A crime normally associated with countries such as India, Pakistan, and Bangladesh, acid attacks have been on the rise in Colombia. In 2014, more than 100 cases were reported, with nearly 1,000 reported in the past decade. According to executive director of the Acid Survivors Trust International (ASTI), a nonprofit group in London, per capita Colombia has one of the highest rates of acid attacks in the world. It is a crime that has, until recently, had very little threat of repercussions for perpetrators.
In recognition of the severity of the crime, Colombia's President Juan Manuel Santos has signed a law intended to create tougher sentences for those committing acid attacks. Committers of acid attacks intend to create lifelong pain and disfigurement, yet few have been prosecuted and none have received the jail time appropriate for such a vicious assault. In the past 20 years fewer than a dozen people have been charged with the crime. Just as concerning, those who are convicted have only received, at most, five or six years in prison, with the majority only spending between six months and two years in prison (Al Jazeera, 2015). Prior to the new law, acid attacks fell under the category of physical aggression or personal injury, equating acid attacks with beatings, a category that does not adequately address the violence, pain, and long lasting impacts associated with acid attacks. Under the new law, those who "use any type of chemical agent" to attack someone will receive between 12 and 20 years of jail time, and the sentence can increase to up to 50 years in prison for those who permanently disfigure their victim, as the majority of acid attacks do (BBC News, 2015). This is a major victory for survivors of acid attacks, who until recently, found little hope in Colombia’s criminal and justice system.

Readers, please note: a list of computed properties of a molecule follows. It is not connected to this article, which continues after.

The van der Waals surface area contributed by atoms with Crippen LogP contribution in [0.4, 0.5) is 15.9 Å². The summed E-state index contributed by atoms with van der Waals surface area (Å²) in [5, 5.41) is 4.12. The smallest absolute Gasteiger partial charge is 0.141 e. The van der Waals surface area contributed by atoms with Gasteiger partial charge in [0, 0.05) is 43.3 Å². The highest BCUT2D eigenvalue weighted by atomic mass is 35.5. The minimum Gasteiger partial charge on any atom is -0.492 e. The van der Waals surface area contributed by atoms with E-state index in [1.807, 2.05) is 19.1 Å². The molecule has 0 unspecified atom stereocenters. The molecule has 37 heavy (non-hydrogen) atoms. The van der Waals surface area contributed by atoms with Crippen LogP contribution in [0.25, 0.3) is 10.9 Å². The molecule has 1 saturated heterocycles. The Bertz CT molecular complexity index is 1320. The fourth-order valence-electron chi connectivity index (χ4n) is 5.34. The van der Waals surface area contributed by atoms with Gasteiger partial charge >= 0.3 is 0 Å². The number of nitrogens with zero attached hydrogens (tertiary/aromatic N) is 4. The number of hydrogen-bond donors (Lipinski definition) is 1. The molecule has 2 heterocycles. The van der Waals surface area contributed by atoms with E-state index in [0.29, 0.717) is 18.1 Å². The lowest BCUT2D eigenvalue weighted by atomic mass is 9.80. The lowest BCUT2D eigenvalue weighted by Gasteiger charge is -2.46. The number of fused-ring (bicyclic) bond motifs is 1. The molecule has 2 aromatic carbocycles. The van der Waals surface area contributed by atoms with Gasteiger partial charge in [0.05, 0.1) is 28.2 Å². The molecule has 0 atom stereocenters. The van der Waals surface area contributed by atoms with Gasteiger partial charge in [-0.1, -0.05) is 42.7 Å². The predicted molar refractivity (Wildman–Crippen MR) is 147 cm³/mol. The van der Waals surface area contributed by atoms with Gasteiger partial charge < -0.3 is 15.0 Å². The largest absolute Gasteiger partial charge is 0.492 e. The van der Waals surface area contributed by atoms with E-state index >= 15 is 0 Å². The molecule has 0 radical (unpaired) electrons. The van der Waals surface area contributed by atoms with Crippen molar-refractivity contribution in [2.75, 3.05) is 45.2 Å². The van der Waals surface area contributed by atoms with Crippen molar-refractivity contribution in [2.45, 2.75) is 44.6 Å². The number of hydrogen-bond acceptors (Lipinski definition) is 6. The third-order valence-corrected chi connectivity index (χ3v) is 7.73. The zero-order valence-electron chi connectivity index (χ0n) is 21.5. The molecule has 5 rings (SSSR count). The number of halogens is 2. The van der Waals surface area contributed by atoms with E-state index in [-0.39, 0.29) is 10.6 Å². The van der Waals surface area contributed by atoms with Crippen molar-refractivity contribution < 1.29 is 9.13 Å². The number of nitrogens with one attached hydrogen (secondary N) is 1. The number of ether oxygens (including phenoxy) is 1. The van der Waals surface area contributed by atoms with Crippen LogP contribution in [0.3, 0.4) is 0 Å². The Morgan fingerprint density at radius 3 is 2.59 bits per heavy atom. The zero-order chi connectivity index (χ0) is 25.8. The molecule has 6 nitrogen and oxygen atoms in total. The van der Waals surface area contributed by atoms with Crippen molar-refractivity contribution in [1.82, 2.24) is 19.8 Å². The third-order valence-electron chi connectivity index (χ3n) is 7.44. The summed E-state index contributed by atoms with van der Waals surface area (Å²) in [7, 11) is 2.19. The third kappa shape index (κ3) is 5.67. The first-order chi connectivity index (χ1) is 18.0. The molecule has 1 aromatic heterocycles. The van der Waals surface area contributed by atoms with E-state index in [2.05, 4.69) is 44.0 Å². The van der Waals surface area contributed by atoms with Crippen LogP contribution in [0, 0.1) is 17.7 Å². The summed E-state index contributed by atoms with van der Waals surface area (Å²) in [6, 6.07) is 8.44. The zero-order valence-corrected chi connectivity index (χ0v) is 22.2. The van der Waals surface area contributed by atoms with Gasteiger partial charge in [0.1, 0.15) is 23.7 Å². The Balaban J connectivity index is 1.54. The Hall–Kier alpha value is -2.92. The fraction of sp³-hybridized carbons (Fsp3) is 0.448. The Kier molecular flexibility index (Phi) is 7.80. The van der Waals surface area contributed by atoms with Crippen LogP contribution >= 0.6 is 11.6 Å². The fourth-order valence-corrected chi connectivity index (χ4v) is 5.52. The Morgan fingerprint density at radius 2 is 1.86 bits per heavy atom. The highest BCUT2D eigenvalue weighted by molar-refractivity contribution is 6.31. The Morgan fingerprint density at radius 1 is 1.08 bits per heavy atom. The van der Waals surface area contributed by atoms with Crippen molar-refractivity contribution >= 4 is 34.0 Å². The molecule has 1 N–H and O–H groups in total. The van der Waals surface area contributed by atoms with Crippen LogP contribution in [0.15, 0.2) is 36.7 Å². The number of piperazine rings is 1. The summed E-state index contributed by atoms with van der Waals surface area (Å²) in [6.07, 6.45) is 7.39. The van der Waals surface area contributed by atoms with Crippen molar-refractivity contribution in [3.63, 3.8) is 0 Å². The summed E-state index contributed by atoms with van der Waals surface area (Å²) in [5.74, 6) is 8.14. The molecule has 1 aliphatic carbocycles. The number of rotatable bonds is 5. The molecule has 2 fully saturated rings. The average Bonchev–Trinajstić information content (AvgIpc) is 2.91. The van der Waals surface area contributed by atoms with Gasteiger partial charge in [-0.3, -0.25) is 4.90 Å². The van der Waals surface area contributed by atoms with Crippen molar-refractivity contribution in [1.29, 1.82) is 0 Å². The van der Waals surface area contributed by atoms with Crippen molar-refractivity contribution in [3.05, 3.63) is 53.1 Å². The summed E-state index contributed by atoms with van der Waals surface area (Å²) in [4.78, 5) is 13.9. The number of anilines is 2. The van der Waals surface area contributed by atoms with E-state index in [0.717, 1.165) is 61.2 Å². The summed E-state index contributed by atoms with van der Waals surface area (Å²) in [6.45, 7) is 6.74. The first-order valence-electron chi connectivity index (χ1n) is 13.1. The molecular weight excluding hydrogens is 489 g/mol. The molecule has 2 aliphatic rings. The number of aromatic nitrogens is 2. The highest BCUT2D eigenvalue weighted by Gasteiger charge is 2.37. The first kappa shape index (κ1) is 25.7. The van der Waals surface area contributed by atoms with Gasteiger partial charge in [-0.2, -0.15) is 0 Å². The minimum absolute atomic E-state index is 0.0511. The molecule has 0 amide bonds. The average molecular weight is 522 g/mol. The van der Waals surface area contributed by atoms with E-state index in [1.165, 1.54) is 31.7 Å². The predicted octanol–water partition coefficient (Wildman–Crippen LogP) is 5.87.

Natalia Ponce de Leon has become the national symbol in the fight against perpetrators of acid attacks. The new law, named after Ms. Ponce de Leon, came after her acid attack generated national attention and outrage. Ms. Ponce de Leon was attacked by a male neighbor who was angered she would not return his advances. While Ms. Ponce de Leon has been able to afford top lawyers and dedicate her life to the fight against acid attacks, the majority of women attacked in Colombia lack this option (Al Jazeera, 2015). Acid attacks primarily target middle and low class individuals in the city of Bogota. Due to the physical severity of the attack, the majority of survivors must endure numerous surgeries and medical expenses, a cost that takes its toll on already lower income individuals, as the state offers little long term support. Additionally, many have been unable to find work due to their condition, furthering hindering their economic situations.
While the new law signed by President Santos is a significant accomplishment for survivors of acid attacks, more needs to be done to end the use of acid as a weapon in Colombia. The majority of acid attacks are against women. Furthermore, the rise in acid attacks correlates to a wider trend in the rise of violence against women in the country. Most women are attacked by a spouse, former partner, relative, or acquaintance. Due to the personal relationship many women have had with their attackers, some choose not to report the assault out of fear of further retaliation. It is hoped that the threat of harsher punishments will deter people from committing such heinous attacks, but Colombia will also need to address the rise in violence against women in order to effectively stop acid attacks in the country.
“Colombia’s President Santos Enacts Tougher Law on Acid Attacks.” BBC News. Jan 19, 2016. http://www.bbc.com/news/world-latin-america-35349222
Charner, Flora. “Survivors of Acid Attacks in Colombia Fight for Justice.” Al Jazeera. April 11, 2015. http://america.aljazeera.com/articles/2015/4/11/survivors-of-acid-attacks-in-Colombia-fight-for-justice.html